The reason why this fact is not well-known in the general public is because it would put a huge dent into a $100 BILLION drug market for statin drugs – drugs that lower your cholesterol. With approximately one out every four Americans over the age of 50 currently prescribed a statin drug, a drug with very serious side effects, this is certainly one issue you should investigate yourself. Please don’t take my word on it, nor anybody else’s.

What the Research Says Concerning Cholesterol Levels and Mortality Rates

This is but a sampling of the research on the fact that low cholesterol is dangerous, while high cholesterol is beneficial.

Study: Low total cholesterol is associated with high total mortality in patients with coronary heart disease, European Heart Journal, January 1997

Quote:

The relative risk of non-cardiac death was 2.27 times higher in the low cholesterol group than in the controls (95% CI: 1.49-3.45), whereas the risk of cardiac death was the same in both groups relative risk 1.09; 95% CI: 0.76-1.56). The most frequent cause of non-cardiac death associated with low total cholesterol was cancer. These results in patients with coronary heart disease add weight to previous studies associating low total cholesterol with an increased risk of non-cardiac death.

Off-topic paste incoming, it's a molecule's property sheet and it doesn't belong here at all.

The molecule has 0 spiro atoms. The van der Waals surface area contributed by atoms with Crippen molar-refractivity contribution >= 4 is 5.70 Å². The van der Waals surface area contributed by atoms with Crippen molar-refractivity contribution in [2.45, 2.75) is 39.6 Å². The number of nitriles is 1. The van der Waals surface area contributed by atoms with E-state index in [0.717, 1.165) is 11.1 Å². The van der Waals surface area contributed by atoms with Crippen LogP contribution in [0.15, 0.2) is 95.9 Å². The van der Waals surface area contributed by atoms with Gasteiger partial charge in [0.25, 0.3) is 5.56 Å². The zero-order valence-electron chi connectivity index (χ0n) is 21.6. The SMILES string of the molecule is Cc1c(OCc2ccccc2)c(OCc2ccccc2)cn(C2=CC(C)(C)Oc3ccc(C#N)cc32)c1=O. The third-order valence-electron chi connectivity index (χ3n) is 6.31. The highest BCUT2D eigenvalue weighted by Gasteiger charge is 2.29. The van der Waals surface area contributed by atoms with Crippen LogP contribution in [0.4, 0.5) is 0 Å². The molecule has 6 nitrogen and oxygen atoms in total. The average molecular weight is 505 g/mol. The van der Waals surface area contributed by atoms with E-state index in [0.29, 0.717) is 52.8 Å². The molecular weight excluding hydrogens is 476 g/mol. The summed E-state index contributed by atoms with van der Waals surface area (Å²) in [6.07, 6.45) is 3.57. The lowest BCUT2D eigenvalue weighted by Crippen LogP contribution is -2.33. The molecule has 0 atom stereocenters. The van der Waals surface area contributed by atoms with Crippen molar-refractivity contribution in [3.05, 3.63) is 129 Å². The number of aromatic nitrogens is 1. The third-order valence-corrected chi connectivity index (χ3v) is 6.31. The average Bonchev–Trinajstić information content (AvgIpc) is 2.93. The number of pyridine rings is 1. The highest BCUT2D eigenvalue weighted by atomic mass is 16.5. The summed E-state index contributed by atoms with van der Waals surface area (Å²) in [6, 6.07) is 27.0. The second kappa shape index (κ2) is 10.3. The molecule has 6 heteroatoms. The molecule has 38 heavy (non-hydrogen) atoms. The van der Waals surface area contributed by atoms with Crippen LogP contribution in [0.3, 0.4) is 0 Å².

———–

Study: Low Serum Cholesterol and Mortality, American Heart Association, June 1994

Quote:

Falling TC (total cholesterol) level was accompanied by a subsequent increased risk of death caused by some cancers (hemopoietic, esophageal, and prostate), noncardiovascular noncancer causes (particularly liver disease), and all causes. The risk-factor–adjusted rate of all-cause mortality was 30% higher (relative risk, 1.30; 95% CI, 1.06 to 1.59) among persons with a decline from middle (180 to 239 mg/dL) to low (<180 mg/dL) TC than in persons remaining at a stable middle level.
Comment: The American Heart Association has known since at least 1994 that low cholesterol is associated with an increased risk of death. Of course, they theorize that the diseases the people died from caused the low cholesterol – something this study did not prove (because it cannot – it can only show associations or links). But the AHA does not deny that low cholesterol is associated with increased death.

———–

Study: Low Serum Cholesterol: Hazardous to Health?, Elaine N. Meilahn, MD, American Heart Association, 1995

Quote:

Is having very low cholesterol levels hazardous to health? There is evidence to suggest that it might be.
———–

Study: Relation between high-density lipoprotein cholesterol and survival to age 85 years in men (from the VA normative aging study). The American Journal of Cardiology, April 2011

Quote:

In conclusion, after adjusting for other factors associated with longevity, higher HDL cholesterol levels were significantly associated with survival to 85 years of age.
———–

Study: The statin-low cholesterol-cancer conundrum. QJM, Monthly Journal of the Association of Physicians, December 2011

Quote:

Several cohort studies of healthy people have shown that low cholesterol is a risk marker for future cancer.
Study: Is the use of cholesterol in mortality risk algorithms in clinical guidelines valid? Journal of Evaluation in Clinical Practice, February 2012